This June 8th 2011, Apple Corporation announced a swag of exciting innovations in a widely distributed filmed presentation at the World Wide Developers Conference. The last of these was facilitation of a change in user storage strategies to keeping files, especially media, online in massive server complexes. This is will be, at least initially until we are all hooked, at very reasonable cost. It would enable seamless automatic synchronization of files with multiple devices – even selectively with one’s partner’s devices!
However the business models of so many mega-enterprises in the communications domain is that of kick-backs from telecommunication companies or telcos; and it easy for the average consumer to be significantly stung by this – particularly when traveling internationally or even outside the domain of your local telco and particularly if your country’s internet and communications infrastructure has limited capacity.
Now to be fair, Apple intends to rationalize/avoid upload transfers if it already has an identical or superior commercial media file on hand. However that is only one part of the traffic. Furthermore, these massive server farms are an obvious target for cyber-criminal activity – although Apple admittedly has a great record to date in being superbly resistant to malware. Still, many will have reservations about allowing their sensitive information to reside in The iCloud.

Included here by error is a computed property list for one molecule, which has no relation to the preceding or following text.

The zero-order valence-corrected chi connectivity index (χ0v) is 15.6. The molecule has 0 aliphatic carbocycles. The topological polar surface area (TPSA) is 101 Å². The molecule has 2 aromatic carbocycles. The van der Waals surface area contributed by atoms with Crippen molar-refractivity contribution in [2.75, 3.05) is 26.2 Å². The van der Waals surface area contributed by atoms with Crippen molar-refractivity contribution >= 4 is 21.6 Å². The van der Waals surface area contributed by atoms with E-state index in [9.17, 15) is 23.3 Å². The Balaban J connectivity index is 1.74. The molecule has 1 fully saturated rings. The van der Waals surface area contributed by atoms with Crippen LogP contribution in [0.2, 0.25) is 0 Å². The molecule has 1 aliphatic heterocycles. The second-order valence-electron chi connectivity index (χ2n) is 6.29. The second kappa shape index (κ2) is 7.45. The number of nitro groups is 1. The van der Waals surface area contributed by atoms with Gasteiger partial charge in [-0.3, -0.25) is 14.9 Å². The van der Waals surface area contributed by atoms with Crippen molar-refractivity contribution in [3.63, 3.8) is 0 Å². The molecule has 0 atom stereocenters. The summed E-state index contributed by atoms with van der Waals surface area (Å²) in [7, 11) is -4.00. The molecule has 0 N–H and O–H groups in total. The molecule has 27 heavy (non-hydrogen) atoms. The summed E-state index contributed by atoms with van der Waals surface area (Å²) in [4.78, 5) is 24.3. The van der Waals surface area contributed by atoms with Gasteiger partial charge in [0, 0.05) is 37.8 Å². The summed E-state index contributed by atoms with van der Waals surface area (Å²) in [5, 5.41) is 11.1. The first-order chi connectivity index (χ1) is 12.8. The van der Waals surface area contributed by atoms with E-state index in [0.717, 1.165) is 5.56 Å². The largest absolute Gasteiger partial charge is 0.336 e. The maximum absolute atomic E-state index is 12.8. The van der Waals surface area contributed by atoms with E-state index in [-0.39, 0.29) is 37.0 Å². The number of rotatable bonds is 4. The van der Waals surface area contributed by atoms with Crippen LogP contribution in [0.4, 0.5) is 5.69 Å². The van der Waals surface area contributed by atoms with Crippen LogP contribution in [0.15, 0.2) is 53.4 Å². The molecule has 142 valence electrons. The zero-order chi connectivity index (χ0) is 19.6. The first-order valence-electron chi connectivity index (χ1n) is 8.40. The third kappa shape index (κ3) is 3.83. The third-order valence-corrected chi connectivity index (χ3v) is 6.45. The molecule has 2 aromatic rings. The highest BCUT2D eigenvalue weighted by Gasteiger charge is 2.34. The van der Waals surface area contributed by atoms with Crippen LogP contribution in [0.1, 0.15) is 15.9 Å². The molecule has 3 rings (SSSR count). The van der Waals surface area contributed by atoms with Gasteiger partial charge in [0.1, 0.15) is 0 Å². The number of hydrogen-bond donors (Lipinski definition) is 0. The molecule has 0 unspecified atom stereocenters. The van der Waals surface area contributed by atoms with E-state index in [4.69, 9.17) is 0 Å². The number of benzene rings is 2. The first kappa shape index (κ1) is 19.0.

It seems that Settings on any Apple device will have a simple on/off soft-switch for interaction with The iCloud. What, however, is needed is ability to fine tune this at a file or folder/directory based level and to continue to support localized self-managed synchronization.
To address telco-based financial risk with internet traffic, an ability to set budgets and times for categories of interaction, particularly with apps like Google Maps, and with back-up & synchronization services is sorely needed if this is to take off. When traveling, the user might want to exercise strategies like waiting until at an internet cafe or at a hotel with free wi-fi to download and cache local maps and to backup and synchronize their devices. As it stands, this will not just work for the average user as Apple purports to want. Average users may well desert in droves if they get burnt.